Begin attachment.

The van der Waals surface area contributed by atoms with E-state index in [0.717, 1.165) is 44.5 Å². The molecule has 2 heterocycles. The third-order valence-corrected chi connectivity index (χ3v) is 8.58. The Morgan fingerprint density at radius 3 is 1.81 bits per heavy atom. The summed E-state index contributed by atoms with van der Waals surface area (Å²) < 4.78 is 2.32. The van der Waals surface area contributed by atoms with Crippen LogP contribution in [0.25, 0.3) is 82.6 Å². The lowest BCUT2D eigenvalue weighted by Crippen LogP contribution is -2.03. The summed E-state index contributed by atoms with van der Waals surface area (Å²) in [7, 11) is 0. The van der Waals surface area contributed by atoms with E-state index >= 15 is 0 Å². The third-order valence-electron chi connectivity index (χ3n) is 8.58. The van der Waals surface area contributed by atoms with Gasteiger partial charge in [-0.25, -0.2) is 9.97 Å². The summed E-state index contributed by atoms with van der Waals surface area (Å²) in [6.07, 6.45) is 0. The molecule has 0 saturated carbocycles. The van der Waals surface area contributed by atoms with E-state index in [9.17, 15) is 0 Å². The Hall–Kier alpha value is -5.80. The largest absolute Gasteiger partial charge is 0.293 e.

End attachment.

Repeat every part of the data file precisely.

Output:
The van der Waals surface area contributed by atoms with E-state index in [0.717, 1.165) is 44.5 Å². The molecule has 2 heterocycles. The third-order valence-corrected chi connectivity index (χ3v) is 8.58. The Morgan fingerprint density at radius 3 is 1.81 bits per heavy atom. The summed E-state index contributed by atoms with van der Waals surface area (Å²) < 4.78 is 2.32. The van der Waals surface area contributed by atoms with Crippen LogP contribution in [0.25, 0.3) is 82.6 Å². The lowest BCUT2D eigenvalue weighted by Crippen LogP contribution is -2.03. The summed E-state index contributed by atoms with van der Waals surface area (Å²) in [7, 11) is 0. The van der Waals surface area contributed by atoms with E-state index >= 15 is 0 Å². The third-order valence-electron chi connectivity index (χ3n) is 8.58. The van der Waals surface area contributed by atoms with Gasteiger partial charge in [-0.25, -0.2) is 9.97 Å². The summed E-state index contributed by atoms with van der Waals surface area (Å²) in [6.07, 6.45) is 0. The molecule has 0 saturated carbocycles. The van der Waals surface area contributed by atoms with E-state index in [9.17, 15) is 0 Å². The Hall–Kier alpha value is -5.80. The largest absolute Gasteiger partial charge is 0.293 e.